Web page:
UNITED NATIONS, Dec. 27 -- The huge underwater earthquake that drove a tsunami across the Indian Ocean is shaping up to be one of the most expensive and destructive natural disasters on record, requiring several billion dollars in international assistance, the top U.N. relief official said Monday.
The Bush administration pledged an initial $15 million in relief assistance and dispatched emergency relief teams and naval patrol aircraft to the region to conduct an assessment of the damage. White House spokesman Trent Duffy vowed on Monday that the United States, at President Bush's direction, "will be a leading partner in one of the most significant relief, rescue and recovery challenges the world has ever known."
Secretary of State Colin L. Powell said that eight U.S. citizens have been confirmed dead and that the State Department is trying to account for hundreds of others who he said are not necessarily presumed injured or dead.
Bush and Powell extended their condolences to the leaders of seven nations that suffered the most. Powell singled out Thailand's King Bhumibol Adulyadej, whose grandson, Bhumi Jensen, 21, was killed by the tsunami during a water-scooter excursion in southern Thailand.
Powell, speaking to reporters at the State Department, did not say how much the United States is prepared to contribute to the relief effort but indicated that Monday's pledge would not be the last. "We also have to see this not just as a one-time thing," he said. "Some 20-plus thousand lives have been lost in a few moments, but the lingering effects will be there for years."
The Bush administration sent a team of 21 emergency relief experts to the region to help coordinate efforts to distribute aid and to repair sanitation and health systems, said Ed Fox, assistant administrator at the U.S. Agency for International Development.
"The first important thing will be to help in the removal of debris and disaster, and to help the people, not only those tragically killed, but the million or more who were also going to be displaced and will need shelter and food and clothing," he said.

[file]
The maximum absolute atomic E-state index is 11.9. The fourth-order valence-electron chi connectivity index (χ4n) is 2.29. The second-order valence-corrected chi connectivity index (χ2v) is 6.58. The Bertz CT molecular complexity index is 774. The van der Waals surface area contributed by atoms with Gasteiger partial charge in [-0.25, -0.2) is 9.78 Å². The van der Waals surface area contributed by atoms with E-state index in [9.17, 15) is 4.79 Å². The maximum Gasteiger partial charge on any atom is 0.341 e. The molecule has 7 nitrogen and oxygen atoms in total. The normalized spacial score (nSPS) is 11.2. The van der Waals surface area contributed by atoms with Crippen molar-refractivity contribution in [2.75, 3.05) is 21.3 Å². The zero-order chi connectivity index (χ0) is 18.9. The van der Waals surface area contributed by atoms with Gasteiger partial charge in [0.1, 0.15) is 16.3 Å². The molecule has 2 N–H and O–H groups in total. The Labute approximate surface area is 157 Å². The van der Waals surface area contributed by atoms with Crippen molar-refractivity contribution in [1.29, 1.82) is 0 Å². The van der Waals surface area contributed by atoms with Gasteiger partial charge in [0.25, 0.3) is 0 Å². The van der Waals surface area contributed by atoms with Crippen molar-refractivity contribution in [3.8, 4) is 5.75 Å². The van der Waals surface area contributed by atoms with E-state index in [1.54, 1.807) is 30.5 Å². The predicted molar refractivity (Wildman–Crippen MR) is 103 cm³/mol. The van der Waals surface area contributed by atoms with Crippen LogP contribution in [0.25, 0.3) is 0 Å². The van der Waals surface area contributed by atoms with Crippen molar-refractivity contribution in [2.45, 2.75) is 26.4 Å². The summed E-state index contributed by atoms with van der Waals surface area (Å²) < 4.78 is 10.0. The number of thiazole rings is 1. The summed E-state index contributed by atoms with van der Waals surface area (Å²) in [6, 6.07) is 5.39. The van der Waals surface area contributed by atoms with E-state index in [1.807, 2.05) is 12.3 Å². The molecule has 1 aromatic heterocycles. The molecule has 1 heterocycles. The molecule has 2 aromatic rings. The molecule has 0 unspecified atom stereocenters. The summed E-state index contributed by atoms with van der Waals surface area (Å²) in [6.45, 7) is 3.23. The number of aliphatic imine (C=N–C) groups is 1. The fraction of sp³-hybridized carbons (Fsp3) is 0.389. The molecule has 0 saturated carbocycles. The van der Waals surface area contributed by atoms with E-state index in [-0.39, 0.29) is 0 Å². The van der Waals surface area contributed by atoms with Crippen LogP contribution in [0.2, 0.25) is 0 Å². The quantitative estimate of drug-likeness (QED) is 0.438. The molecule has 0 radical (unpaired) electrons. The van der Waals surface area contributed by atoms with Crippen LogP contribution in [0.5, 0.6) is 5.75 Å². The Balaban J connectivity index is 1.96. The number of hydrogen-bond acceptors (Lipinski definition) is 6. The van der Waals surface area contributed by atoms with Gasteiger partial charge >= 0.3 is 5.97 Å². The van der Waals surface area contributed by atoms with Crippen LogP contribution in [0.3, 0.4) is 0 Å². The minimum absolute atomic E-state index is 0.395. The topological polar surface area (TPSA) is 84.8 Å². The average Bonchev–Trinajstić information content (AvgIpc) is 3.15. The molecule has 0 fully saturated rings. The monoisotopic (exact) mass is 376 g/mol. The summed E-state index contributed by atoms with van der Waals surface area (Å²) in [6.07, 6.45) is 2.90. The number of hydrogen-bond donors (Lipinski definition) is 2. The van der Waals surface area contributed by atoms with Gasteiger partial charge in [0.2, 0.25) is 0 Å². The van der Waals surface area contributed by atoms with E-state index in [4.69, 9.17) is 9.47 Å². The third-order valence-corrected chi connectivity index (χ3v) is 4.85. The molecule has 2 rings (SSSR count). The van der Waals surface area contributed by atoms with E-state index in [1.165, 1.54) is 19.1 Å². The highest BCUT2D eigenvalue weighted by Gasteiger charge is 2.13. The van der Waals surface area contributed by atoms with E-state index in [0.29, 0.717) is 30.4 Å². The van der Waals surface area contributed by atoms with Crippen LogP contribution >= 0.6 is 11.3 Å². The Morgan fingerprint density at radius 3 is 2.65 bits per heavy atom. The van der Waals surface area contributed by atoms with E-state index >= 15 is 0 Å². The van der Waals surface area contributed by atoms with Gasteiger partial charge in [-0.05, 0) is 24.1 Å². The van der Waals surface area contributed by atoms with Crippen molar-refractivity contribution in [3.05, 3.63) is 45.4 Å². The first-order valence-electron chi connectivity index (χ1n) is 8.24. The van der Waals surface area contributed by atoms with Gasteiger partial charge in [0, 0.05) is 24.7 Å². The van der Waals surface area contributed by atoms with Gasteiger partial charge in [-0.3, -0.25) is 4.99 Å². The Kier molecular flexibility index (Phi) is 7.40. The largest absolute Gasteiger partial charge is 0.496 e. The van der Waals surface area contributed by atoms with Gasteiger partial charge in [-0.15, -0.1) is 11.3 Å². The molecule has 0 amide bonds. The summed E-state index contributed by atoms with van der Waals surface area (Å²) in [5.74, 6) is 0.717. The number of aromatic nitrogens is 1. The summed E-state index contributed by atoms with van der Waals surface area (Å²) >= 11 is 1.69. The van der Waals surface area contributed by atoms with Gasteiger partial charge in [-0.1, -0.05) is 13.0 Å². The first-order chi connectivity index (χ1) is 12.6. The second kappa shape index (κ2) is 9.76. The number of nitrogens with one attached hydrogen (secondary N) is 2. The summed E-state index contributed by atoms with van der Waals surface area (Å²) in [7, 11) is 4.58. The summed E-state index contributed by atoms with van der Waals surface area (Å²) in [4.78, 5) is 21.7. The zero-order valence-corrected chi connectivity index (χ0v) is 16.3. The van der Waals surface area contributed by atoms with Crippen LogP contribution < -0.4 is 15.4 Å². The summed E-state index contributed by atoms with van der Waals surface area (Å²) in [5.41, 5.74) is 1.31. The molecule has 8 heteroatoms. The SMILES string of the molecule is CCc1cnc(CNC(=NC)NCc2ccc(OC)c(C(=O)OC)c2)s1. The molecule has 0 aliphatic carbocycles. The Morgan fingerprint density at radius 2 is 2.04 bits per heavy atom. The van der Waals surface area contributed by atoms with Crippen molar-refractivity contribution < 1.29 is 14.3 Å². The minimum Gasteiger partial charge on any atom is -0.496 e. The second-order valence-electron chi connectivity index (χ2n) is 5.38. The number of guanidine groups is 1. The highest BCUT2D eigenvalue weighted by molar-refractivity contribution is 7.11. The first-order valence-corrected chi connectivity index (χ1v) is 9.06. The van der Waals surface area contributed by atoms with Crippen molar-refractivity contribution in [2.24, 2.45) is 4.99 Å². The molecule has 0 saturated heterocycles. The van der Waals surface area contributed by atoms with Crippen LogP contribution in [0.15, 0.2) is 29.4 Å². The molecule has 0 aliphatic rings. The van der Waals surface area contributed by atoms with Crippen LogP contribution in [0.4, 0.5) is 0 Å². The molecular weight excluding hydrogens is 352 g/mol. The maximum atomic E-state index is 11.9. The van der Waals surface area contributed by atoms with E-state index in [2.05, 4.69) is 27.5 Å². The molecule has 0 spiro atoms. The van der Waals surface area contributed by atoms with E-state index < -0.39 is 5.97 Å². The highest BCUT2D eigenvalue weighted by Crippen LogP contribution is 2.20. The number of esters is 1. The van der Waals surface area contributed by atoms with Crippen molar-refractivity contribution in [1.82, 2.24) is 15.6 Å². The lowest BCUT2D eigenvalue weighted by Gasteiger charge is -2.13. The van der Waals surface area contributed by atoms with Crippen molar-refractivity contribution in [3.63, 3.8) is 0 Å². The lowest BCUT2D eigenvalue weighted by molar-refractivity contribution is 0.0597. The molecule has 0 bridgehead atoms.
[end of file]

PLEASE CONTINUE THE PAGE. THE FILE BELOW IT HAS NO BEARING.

Fox said that U.S. embassies in Sri Lanka, India, Indonesia and the Maldives have already distributed $400,000 in assistance. The United States is planning to provide $4 million to the International Committee of the Red Cross. The administration anticipates providing an additional $10 million in the weeks ahead, he said.
Jan Egeland, the United Nations' top relief official, spoke with representatives of U.N. humanitarian aid agencies, the Red Cross and Red Crescent societies, and independent relief organizations to prepare for what he described as one of the largest humanitarian relief efforts in history.
Egeland said that hundreds of relief planes from more than two dozen countries would transport supplies into the region within 48 hours. He said that he is seeking to identify local medical officials to help bury tens of thousands of corpses and animal carcasses "before they infect the drinking water." The World Food Program launched a $1.5 million appeal to feed hundreds of thousands of victims in Sri Lanka, Indonesia and Thailand.
"An enormous relief effort is underway," Egeland said at a news conference at U.N. headquarters in New York. "We may only know the full extent of this tremendous emergency in weeks from now."
Determining the extent of damage has been hampered by the lack of access to some of the hardest-hit areas, including Sumatra and Banda Aceh in Indonesia. Egeland said that contact with U.N. staff members in those areas has been cut off since the tsunami struck, raising concern that they may have been killed.
"These people are trained to call us immediately, ask for assistance, start to organize assistance," he said. "And when we do not hear from them, we are afraid of what has happened. In the best case, they've just lost all of their belongings, including . . . their satellite phones and whatnot. We will know, hopefully tomorrow, what really happened."
Egeland said it is expected that the tsunami will cause greater death and hardship than any of its predecessors because its path covered thousands of miles of coastline. He added that the countries most severely battered -- India, Indonesia, Sri Lanka and Thailand -- have experienced an unprecedented population explosion over the past 50 years, making millions of people vulnerable.
"Usually a natural disaster strikes one or two or three countries, not eight, nine enormous coastlines," he said.
International relief workers are preparing for a "second wave of destruction" brought about by the devastation of the region's water and sanitation systems, Egeland said. "Drinking water for millions has been polluted," he said. "Disease will be a result of that. And also acute respiratory disease always comes in the wake of these kind of massive disasters."
Egeland said that the death toll is likely to surpass that of Bam, Iran, where more than 26,000 people died in an earthquake that destroyed an entire village last Christmas season, and that the costs should far outstrip the hundreds of millions of dollars spent responding to that crisis.
"Exactly one year ago, we had a similar press conference regarding the Bam earthquake," he said. "We had then the biggest outpouring of international relief ever. I think we will have this one surpass that, and it should because it is a much bigger disaster."
"The cost of the devastation will be in the billions of dollars. It would probably be many billions of dollars," he said. "However, we cannot fathom the cost for these poor societies and the nameless fishermen and fishing villages and so on that have just been wiped out."